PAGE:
Yes, another song about domestic violence and another post about fiction that deals with this sad but real problem. A few months back I mentioned Rajdeep Paulus’s Swimming Through Clouds in my post Luka. If you haven’t snapped up this book, you are missing a fantastic story. And Rajdeep’s sequel Seeing Through Stones is even better. I almost deducted a star from my 5-star review of Swimming Through Clouds because there were dangling threads. But my reader-sense tingled and I knew there had to be a sequel. Glad I have that super-power, because both Swimming and Seeing are 5-star reads.
Without giving away anything for those who haven’t read Swimming Through Clouds, Seeing Through Stones picks up where the story left off. Well, not exactly. Chapter 1 adds a new POV character, Talia’s brother, Jesse. So minimal background. Talia and Jesse are the children of Gerald Vanderbilt. For those of my generation who saw Mommy Dearest and cringe at “no more wire coat hangers”, this generation will say “no more hot tea”. Talia and Jesse’s father make Joan Crawford look like supermom.
In Swimming, Talia gains an ally through a sticky note friendship with classmate Lagan. Life looks promising for Talia but what about her brother Jesse? In Seeing Through Stones, Rajdeep binds those loose ends with the skill of a master seamstress. While I’m sad this is only a two-book story, the ending is so satisfying that any more would be too many beads on the perfect dress.
I’ll ask it again, do you prefer escapist stories or those that cover gritty topics or a little of both?
You know the song. That haunting and beautiful song by Suzanne Vega. The happy music with words about a very deep, dark issue–domestic abuse. I recently read the literary version, Swimming Through Clouds by Rajdeep Paulus. One of my favorite books of 2013, it is one that I enjoyed more after I read it, and one that I am likely to reread, at least in part.
The story is about Talia, a girl forbidden to make friends or discuss her life at home. Nearly silent with a habit of biting her lips, she is the lowest of social outcasts at her new school. Lagan a popular athlete sees past this in his attraction to her. Allowing her silence, he communicates with her through sticky notes. I was privileged to hear Raj read an excerpt from one of my favorite scenes. Lagan draws a smile and a frown on sticky notes. All Talia has to do is cover one of them to tell him her feelings on single words. A story that is primarily Talia, Lagan, her brother Jesse, Father, and the Gardener could have been claustrophobic, but it reads like an intimate play. The small cast allows us to enter Talia’s world on a personal level. The gardener is really two characters, the actual gardener who is her employer, and The Gardener, a character in a book Lagan gives her. It’s a beautiful Easter egg that I won’t spoil by explaining.
In sequence with Swimming through Clouds, I read Blue Skies Tomorrow the third and final book in Sarah Sundin’s Wings of Glory series about the Novak brothers, three very different B-17 pilots. The last book focused on the oldest brother, Ray, and his courtship with Helen, a single mother and war widow. She and her late husband were briefly introduced in the first book but not enough to know the secret she carried. With a small child, she’s at the mercy of her father-in-law, a wealthy and influential businessman the town admires but isn’t the same man when the doors are closed.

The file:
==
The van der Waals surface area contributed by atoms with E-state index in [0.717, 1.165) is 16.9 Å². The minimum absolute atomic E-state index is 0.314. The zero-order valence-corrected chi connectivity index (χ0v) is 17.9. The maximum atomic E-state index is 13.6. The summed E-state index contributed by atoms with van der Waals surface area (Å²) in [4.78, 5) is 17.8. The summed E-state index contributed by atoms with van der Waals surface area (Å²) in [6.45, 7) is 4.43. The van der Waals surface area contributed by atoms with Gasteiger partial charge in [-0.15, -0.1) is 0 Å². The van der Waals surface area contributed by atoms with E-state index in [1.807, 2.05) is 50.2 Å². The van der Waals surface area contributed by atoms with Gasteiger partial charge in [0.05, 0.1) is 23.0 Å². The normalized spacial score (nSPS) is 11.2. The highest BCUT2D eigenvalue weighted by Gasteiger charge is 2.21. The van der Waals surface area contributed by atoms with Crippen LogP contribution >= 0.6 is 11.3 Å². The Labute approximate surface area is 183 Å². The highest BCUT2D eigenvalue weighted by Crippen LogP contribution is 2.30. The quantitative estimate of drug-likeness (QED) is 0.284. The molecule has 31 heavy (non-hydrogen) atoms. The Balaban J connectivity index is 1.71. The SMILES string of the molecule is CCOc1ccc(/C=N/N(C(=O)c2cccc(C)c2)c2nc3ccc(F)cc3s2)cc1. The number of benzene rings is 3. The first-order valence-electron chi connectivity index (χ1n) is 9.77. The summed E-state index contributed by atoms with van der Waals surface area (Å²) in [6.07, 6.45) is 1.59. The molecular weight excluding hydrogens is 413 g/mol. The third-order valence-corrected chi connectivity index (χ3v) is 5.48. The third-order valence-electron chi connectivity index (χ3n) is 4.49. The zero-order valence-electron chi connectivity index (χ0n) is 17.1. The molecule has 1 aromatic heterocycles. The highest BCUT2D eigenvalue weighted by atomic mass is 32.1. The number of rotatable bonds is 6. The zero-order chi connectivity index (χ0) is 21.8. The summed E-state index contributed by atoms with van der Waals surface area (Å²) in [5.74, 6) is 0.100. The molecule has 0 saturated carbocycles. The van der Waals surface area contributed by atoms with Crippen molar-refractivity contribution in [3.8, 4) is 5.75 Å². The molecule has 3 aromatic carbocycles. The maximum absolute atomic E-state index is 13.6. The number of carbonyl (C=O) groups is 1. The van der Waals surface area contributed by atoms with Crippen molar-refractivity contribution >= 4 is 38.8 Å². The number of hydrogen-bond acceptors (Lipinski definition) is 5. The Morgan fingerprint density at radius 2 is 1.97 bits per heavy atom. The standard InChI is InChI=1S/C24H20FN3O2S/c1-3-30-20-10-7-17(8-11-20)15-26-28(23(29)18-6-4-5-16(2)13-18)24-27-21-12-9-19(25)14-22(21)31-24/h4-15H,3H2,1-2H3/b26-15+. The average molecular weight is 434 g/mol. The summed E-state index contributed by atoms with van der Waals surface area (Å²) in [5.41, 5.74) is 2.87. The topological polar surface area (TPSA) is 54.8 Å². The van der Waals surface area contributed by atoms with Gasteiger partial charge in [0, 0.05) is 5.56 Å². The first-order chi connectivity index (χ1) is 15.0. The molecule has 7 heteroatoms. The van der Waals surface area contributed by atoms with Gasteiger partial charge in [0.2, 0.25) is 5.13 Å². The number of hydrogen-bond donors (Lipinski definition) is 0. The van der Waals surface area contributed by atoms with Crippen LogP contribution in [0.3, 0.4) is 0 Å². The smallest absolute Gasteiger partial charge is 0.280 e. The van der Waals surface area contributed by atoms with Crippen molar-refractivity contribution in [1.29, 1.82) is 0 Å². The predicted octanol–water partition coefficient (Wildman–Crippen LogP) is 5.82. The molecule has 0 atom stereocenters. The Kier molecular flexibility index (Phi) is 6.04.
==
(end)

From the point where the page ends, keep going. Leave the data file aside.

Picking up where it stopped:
Both of these stories focused on a terrible reality. Only in the last few years have Christian books even dared touch difficult topics as they’re evidently not popular among the core Christian book reading demographic (read: church ladies 30-60). But as readership has expanded to include all genres and reader types, the market is pushing boundaries. Swimming Through Clouds really doesn’t even address Christianity in a traditional sense. But that element is there in a way that is oh so satisfying. Blue Skies Tomorrow is a very traditional Christian book written for its primary demographic but with fantastic skill and attention to detail that shows great care in research.
Many readers don’t like tough topics. Reading for many is a form of escape. The same goes for television and I had a great exchange with a friend on Facebook regarding a television show about this topic. She likes escape. I like challenge. There’s nothing like entering a world that is not my own and experiencing things I hope to never experience in reality. I used to shy away from suspense, danger, and gore but now I enjoy it. Crave it even. Although, I still write tame action, preferring psychological tension over an adrenaline rush.
And I’m sorry if you have “Luka” in your head all day. Or maybe I’m not. You should be looking for someone who is hiding a dark secret. And pray for them. Maybe you will be a Lagan or a Ray to them.